“But that year when I was named the man of the year while Tuiatua placed second, I thought they should have given the honours to Tui Atua”.
In 2018, Tui Atua was also named as one of the “People of the Year”. Aside from the preeminent honour, there is not a ranking to those whose work is acknowledged in the newspaper’s final edition.
"They should have given Tui Atua the honours because I don’t want any honours from them,” the Prime Minister said.
"If any honours or respect are given to you from the Observer, this is the only newspaper that we have to be very careful of."
The Prime Minister also said the Samoa Observer had the effect of making its employees “stupid” and pushing them to the brink of insanity.
The Prime Minister made special reference to a former employee of the Samoa Observer who later joined the Government-newspaper, Savali.
"There are many bright and good people of our country that have gone there [to the Samoa Observer newsroom] and, in the end, they were so close to losing their minds," he said
"There was this old man I remember.
“He was very good and he is very clever, and the [Samoa] Observer had depended on him, it was Tupuola. He had very good English and Samoan as well.
"When he came, I told him to go look after the Savali newspaper, and I had asked him why he left the Samoa Observer when he had a really good job there because he was like a boss.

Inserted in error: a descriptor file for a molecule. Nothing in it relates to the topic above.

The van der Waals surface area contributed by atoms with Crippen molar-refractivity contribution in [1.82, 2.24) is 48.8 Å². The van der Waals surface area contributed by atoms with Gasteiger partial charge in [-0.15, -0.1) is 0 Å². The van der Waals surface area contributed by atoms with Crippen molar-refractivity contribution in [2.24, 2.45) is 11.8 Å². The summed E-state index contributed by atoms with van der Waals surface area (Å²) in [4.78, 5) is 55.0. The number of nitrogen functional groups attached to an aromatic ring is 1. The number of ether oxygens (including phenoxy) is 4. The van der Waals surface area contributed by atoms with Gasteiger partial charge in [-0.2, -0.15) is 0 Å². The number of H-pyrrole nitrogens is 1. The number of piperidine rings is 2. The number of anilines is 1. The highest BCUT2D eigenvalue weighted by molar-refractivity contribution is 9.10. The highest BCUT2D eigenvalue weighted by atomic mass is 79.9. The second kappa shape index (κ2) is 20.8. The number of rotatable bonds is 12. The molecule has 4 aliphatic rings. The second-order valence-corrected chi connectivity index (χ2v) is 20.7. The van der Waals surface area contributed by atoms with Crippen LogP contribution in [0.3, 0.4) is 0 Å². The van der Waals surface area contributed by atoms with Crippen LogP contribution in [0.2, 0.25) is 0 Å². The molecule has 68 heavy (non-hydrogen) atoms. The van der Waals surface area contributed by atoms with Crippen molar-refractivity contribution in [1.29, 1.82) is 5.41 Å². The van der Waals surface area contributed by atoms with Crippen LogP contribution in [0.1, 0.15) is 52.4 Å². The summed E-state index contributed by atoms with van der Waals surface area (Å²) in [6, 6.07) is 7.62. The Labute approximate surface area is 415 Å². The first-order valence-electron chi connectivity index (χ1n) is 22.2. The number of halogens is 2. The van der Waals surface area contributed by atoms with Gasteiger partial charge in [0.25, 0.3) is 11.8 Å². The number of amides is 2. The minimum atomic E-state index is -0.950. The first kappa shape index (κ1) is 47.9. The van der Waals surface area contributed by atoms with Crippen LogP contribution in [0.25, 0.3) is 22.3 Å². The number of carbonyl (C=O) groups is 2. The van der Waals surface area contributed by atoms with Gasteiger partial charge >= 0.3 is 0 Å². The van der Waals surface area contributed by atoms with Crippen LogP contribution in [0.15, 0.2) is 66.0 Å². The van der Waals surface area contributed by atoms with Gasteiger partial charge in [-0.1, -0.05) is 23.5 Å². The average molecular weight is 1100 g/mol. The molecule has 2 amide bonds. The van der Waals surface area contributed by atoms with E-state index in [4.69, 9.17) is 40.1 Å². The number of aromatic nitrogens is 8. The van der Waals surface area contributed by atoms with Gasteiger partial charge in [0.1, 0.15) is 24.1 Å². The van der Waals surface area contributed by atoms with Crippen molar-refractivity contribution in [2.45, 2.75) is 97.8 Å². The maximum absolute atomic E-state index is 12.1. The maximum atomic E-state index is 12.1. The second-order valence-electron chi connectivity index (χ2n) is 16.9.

"He said: ‘Oh, that newspaper and the management; people who work there will end up being very stupid when they leave because everything that is good is always bad to this newspaper'."
The Prime Minister also suggested that the Samoa Observer should cease writing stories about Samoan affairs and instead focus on overseas news.
He queried why editors at the newspaper had been brought in from overseas when there were several Samoans who were capable of filling the roles.
"I see that they have brought someone from Papua New Guinea and a palagi (foreigner) when there are a lot of Samoans there,” Tuilaepa said.
“I just don’t understand these kinds of people who are running this newspaper.”
The Prime Minister has a long history of levelling insults at this newspaper and its staff.
He has previously said the newspaper was run by “idiots and fools”; described a reporter as “fat”; and suggested that its editorial board could benefit from instruction from Year 12 students, among many more disparaging remarks.